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Wavefunction is compex

  1. Mar 1, 2014 #1
    hi, please explain why do we need complex wavefunction in quantum mechanics?
     
  2. jcsd
  3. Mar 1, 2014 #2

    Bill_K

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    Interference. Complex amplitudes are necessary to produce interference.
     
  4. Mar 1, 2014 #3

    bhobba

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  5. Mar 2, 2014 #4
    Unless there is an specific reason to assume a quantity is real one should assume it might be complex. Arbitrarily Setting it to be real would've been an unwarranted unnecessary restriction.
     
  6. Mar 2, 2014 #5

    Bill_K

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    That is surely one of the oddest philosophies I've ever heard. I would say quite the opposite. Nowhere in classical physics are complex numbers required. It is only when we come to Quantum Mechanics that they become indispensable.
     
  7. Mar 2, 2014 #6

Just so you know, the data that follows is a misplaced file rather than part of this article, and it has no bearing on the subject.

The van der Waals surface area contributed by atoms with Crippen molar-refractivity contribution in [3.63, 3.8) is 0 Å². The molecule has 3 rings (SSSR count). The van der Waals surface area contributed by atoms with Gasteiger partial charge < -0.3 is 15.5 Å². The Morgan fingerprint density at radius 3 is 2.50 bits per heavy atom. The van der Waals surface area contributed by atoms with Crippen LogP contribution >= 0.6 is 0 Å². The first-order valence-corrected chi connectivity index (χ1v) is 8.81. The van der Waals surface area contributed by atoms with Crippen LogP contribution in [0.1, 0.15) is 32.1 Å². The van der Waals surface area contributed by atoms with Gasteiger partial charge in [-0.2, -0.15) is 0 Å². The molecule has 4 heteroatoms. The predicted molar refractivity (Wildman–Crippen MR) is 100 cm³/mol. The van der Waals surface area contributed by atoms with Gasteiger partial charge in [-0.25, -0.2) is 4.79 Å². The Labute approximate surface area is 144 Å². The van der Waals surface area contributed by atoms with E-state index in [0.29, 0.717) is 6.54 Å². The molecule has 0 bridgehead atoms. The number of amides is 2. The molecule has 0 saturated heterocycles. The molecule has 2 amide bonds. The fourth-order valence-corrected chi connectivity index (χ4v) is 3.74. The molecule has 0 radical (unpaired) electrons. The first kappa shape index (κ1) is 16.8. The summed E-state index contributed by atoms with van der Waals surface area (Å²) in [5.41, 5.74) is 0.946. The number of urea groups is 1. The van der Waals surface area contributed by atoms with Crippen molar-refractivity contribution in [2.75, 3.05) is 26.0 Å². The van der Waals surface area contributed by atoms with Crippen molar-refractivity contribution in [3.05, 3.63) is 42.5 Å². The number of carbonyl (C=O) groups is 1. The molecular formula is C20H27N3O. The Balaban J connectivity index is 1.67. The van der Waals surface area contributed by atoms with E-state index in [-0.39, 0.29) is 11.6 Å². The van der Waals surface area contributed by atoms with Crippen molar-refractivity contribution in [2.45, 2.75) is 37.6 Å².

Hi wazi...not to worry, as already noted, it is NOT obvious why such a model works.

    I like the discussion from Bhobba's link, especially:

    A directly observable effect of superposition is interference peaks, say from an electron wave in a double-slit experiment. The superposition principle is what allows us to model the quantum interference which we observe and also the so-called entanglement of quantum states. It is so far thought quantum states are themselves superpositions, or coherent mixtures, of other states. It models what we can observe. In a physical sense, the math explains what we observe, not precisely why.

    But is there a chink in this armor? Something seems awry since QM so far does not seem to model things at below Planck scale. So maybe we are missing some representation? That's a realm of quantum gravity...


    Brian Greene:

    Roger Penrose made comments which correlate nicely with much of Bhobba's link.....

    The following quote is from Roger Penrose [the mathematical physicist] celebrating Stephen Hawking’s 60th birthday in 1993 at Cambridge England.....he was addressing the elite of the physics world.....


    It is also helpful to note we do not actually observe [detect] waves [the fields of opur models]. We observe the local excitations of such wave representations as the point particles of the standard model of particle physics.
     
  8. Mar 2, 2014 #7

    ChrisVer

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    physics of waves! :approve:
     
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